“When you’re young, you always feel that life hasn’t yet begun — that “life” is always scheduled to begin next week, next month, next year, after the holidays — whenever. But then suddenly you’re old and the scheduled life didn’t arrive. You find yourself asking, ‘Well then, exactly what was it I was having — that interlude — the scrambly madness — all that time I had before?”
~ Douglas Coupland, Life After God
My daughter is turning 6 in March. She is beyond excited. This morning she asked me how many days until her birthday.
“Twenty-one days, “ I answered.
“21?!?” she exclaimed. “That’s too long!”
It’s funny how when we are young, we cannot wait to get older. “When I turn , I’ll finally be able to do !”
But then a shift happens. Suddenly, we want time to stop. For me, it happened when I was 29. I remember crying for two weeks before my 30th birthday. At that time, I felt as if life was all downhill from there. I knew then that my body would never be as nimble, flexible or as pliant as it once was when I was a mere 25 year old girl. I realized that I would have to start competing in the “senior division” at the Kung Fu tournaments. I also figured out that my knees had turned into a fairly accurate weather predictor. I knew from the amount of pain and pressure I would feel in my knees on any given day if precipitation was to be expected.
I became more aware of the passage of time, and how once lost, we can never get it back.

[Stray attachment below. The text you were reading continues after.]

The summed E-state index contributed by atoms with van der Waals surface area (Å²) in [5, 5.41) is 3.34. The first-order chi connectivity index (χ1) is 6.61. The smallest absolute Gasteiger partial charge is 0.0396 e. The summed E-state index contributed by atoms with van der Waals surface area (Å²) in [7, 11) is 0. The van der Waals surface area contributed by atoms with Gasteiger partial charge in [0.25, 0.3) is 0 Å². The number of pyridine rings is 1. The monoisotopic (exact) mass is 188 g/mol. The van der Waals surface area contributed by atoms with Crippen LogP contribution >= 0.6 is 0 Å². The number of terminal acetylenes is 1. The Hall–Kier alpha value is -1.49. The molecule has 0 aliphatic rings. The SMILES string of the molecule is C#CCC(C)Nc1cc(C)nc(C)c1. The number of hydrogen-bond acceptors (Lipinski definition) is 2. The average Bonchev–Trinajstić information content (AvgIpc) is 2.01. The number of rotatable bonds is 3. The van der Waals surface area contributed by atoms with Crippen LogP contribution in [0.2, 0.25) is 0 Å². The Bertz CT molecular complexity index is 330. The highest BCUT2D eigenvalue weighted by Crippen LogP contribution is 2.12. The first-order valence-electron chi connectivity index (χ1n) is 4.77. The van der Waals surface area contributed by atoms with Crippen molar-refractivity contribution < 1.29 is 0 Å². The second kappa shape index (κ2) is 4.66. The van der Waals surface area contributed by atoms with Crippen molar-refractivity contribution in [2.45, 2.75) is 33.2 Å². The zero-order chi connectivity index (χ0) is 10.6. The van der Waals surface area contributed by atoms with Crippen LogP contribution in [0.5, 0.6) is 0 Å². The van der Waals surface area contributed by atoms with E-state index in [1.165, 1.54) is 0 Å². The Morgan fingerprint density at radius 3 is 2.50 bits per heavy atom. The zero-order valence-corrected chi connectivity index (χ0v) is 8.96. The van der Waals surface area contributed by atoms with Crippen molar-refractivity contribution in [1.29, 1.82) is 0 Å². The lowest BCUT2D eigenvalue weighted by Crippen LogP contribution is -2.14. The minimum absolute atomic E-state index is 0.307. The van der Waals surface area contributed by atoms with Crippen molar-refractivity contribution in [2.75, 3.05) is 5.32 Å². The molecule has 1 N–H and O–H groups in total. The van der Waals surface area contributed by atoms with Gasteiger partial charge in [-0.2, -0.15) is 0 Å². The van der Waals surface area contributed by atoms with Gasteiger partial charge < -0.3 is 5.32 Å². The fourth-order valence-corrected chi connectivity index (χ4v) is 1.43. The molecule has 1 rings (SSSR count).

I spent most of my 20s, 8 years to be exact, loving and pining for a guy, my first love, who had left me when I was 25 and had never looked back.
I spent my 30s stuck in a loveless marriage to a man who did not deserve not even one day of my life.
And here I am now, in my early 40s, and feeling no confidence in myself or trust in my judgments. And unlike my daughter, I am not looking forward to my next birthday. In fact, instead of looking forward to the future, I would much prefer to go back in time. Back to a time when I could not wait for the future, rather than being fearful of and dreading it as I do now.
I am afraid that I will squander my 40s. I am afraid that I will wake up when I am in my 50s and realize that I still don’t know what I want out of life.
I am afraid that the issues that do not seem so important to me now, will be of paramount importance in the future, and at a time when I will no longer be able to do anything about it.
Basically, I feel old and afraid. And it’s the scariest feeling in the world.